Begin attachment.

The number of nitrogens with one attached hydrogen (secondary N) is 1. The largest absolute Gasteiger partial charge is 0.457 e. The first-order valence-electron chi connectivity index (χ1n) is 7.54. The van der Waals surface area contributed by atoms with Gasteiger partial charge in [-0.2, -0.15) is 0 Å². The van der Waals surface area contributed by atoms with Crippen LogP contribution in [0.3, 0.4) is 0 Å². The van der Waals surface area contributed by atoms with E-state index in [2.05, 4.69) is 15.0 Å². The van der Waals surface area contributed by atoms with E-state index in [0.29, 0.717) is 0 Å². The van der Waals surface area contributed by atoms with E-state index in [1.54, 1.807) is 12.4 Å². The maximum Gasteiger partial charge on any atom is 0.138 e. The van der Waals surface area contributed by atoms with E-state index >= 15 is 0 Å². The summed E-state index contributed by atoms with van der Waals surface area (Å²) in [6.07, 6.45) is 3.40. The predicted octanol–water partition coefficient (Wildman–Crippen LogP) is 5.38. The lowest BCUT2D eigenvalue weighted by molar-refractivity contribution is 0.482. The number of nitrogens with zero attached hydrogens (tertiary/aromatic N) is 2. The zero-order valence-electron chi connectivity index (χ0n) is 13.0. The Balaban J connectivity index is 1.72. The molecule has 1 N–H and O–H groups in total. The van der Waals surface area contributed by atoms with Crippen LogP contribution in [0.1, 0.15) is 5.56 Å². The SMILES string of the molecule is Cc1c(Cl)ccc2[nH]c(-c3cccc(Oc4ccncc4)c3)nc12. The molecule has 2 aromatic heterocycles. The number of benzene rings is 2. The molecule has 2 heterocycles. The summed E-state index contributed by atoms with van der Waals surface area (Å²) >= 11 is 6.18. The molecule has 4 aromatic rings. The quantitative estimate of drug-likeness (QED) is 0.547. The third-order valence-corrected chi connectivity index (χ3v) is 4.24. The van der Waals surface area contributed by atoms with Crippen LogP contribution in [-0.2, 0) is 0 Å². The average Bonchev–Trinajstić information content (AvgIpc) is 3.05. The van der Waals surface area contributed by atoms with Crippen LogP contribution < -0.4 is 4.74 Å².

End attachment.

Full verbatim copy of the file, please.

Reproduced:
The number of nitrogens with one attached hydrogen (secondary N) is 1. The largest absolute Gasteiger partial charge is 0.457 e. The first-order valence-electron chi connectivity index (χ1n) is 7.54. The van der Waals surface area contributed by atoms with Gasteiger partial charge in [-0.2, -0.15) is 0 Å². The van der Waals surface area contributed by atoms with Crippen LogP contribution in [0.3, 0.4) is 0 Å². The van der Waals surface area contributed by atoms with E-state index in [2.05, 4.69) is 15.0 Å². The van der Waals surface area contributed by atoms with E-state index in [0.29, 0.717) is 0 Å². The van der Waals surface area contributed by atoms with E-state index in [1.54, 1.807) is 12.4 Å². The maximum Gasteiger partial charge on any atom is 0.138 e. The van der Waals surface area contributed by atoms with E-state index >= 15 is 0 Å². The summed E-state index contributed by atoms with van der Waals surface area (Å²) in [6.07, 6.45) is 3.40. The predicted octanol–water partition coefficient (Wildman–Crippen LogP) is 5.38. The lowest BCUT2D eigenvalue weighted by molar-refractivity contribution is 0.482. The number of nitrogens with zero attached hydrogens (tertiary/aromatic N) is 2. The zero-order valence-electron chi connectivity index (χ0n) is 13.0. The Balaban J connectivity index is 1.72. The molecule has 1 N–H and O–H groups in total. The van der Waals surface area contributed by atoms with Crippen LogP contribution in [0.1, 0.15) is 5.56 Å². The SMILES string of the molecule is Cc1c(Cl)ccc2[nH]c(-c3cccc(Oc4ccncc4)c3)nc12. The molecule has 2 aromatic heterocycles. The number of benzene rings is 2. The molecule has 2 heterocycles. The summed E-state index contributed by atoms with van der Waals surface area (Å²) >= 11 is 6.18. The molecule has 4 aromatic rings. The quantitative estimate of drug-likeness (QED) is 0.547. The third-order valence-corrected chi connectivity index (χ3v) is 4.24. The van der Waals surface area contributed by atoms with Crippen LogP contribution in [-0.2, 0) is 0 Å². The average Bonchev–Trinajstić information content (AvgIpc) is 3.05. The van der Waals surface area contributed by atoms with Crippen LogP contribution < -0.4 is 4.74 Å².